Pierre the caniche poodle will be the most pampered pooch in Britain if he joins his master, Novak Djokovic, at the World Tour Finals in London in November. Organisers of the end-of-season finale at the O2 Arena are promising five-star treatment for the world's top-eight players and their entourages, including Pierre, who sometimes joins Djokovic on his travels. "Whatever he needs we'll supply - premium dog food, a special kennel, you name it," Phil Anderton, the tournament chairman, said at the launch of the finals in London yesterday.
More than 150,000 of the 250,000 tickets available have been sold for a tournament that is being promoted as the "biggest and best indoor tennis event in the world". With Andy Murray up to No 3 in the world rankings, and having a decent record on fast indoor courts, the prospect of a home victory should certainly help shift the remaining tickets.
The tournament has been going since 1970 under a number of different guises. In recent years the event has been called the Tennis Masters Cup, Djokovic having won the 2008 edition six months ago in Shanghai, where Andy Murray was knocked out in the semi-finals after eliminating Roger Federer from the group phase. It has been staged in 13 different cities, but this is the first visit to London.
The tournament offers massive prize money, great prestige and, with more ranking points at stake than at any event outside the four Grand Slam tournaments, the chance to finish as the year's No 1 player.
"The players see this as a very special event," Anderton said. "It's the top eight singles players and the top eight doubles teams in the world and I think they have every right to be given special treatment. Not only that but all the top players travel with big entourages these days, so we'll want to look after them as well."
It will be the biggest tennis event ever staged in Britain outside Wimbledon. Rafael Nadal has already qualified thanks to his Australian Open win, while Federer, Murray and Djokovic are on the way to securing places. Juan Martin del Potro, Andy Roddick, Gilles Simon and Fernando Verdasco currently fill the other positions as the next four players in the rankings, though much can change between now and the end of the year.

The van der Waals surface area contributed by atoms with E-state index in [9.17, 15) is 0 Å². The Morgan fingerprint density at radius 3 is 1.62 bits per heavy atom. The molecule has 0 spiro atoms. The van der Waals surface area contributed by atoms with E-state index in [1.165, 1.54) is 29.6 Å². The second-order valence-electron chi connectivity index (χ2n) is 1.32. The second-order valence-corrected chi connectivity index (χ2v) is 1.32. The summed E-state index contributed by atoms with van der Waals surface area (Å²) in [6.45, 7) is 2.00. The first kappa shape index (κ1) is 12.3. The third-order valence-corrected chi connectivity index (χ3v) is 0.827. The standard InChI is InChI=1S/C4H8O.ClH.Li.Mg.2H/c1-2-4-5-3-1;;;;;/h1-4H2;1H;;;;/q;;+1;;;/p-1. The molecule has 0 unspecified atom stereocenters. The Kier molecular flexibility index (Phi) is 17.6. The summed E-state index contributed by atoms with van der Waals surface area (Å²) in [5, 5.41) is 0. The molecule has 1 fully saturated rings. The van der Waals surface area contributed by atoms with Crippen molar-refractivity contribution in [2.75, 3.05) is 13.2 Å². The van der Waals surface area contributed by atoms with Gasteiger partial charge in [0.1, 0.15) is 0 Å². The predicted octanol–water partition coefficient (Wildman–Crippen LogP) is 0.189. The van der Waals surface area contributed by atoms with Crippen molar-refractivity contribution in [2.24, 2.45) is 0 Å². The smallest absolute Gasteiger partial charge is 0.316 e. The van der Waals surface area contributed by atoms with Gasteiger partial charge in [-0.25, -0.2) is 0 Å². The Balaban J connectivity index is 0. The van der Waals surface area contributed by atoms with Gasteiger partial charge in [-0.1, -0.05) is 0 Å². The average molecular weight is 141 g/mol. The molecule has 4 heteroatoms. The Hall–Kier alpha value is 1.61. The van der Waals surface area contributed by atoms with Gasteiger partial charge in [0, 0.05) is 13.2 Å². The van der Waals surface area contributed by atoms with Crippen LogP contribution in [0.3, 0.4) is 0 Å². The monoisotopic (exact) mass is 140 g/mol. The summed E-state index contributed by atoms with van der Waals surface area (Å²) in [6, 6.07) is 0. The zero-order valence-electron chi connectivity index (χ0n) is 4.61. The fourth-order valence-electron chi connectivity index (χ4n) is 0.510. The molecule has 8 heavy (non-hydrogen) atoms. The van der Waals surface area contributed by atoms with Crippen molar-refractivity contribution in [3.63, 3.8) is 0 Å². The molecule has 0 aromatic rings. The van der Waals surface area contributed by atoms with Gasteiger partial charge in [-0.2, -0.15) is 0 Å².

There had been concerns that it would be hard to fill the 14,500-capacity O2, but ticket sales are exceeding expectations. Tickets costing as little as £20 and children paying half-price, has helped, while the format, with everyone playing at least three matches, guarantees a top-quality field every day. "Everyone will be seeing at least the equivalent of a Grand Slam quarter-final," Chris Kermode, the tournament's managing director, said. There are only 65,000 seats left. Tickets went on public sale yesterday.
Fewer than 10 per cent of the seats will be occupied by corporate clients, who will be placed at the rear of the lower section of the arena. The places nearest the side of the court will be filled by the general public, which should mean that organisers will not have to explain to television viewers the empty seats at certain times of the day in the corporate areas. Empty spaces were particularly visible last week at the Masters event in Madrid, where the seats nearest the court went to corporate clients.
*Maria Sharapova, who is making her comeback from a shoulder injury in Warsaw this week, has entered the Aegon Classic grass-court tournament at Edgbaston from 8-14 June.
Finals countdown: Tournament details
World Tour Finals: Venue O2 Arena, London.
Date: 22-29 November.
Singles: Top eight male players of 2009, split into two round-robin groups of four, from which four players emerge to contest semi-finals and final.
Doubles: Top eight of the year, playing in same format as singles.
Sessions: 12.30 and 19.00, both featuring one doubles match followed by one singles match.
Total prize money: $5m (£3.2m).
Ranking points for winner: 1,500 (compared with 2,000 at a Grand Slam and 1,000 at a Masters Series).
Tickets: Between £20 and £70 for adults, with children at half-price.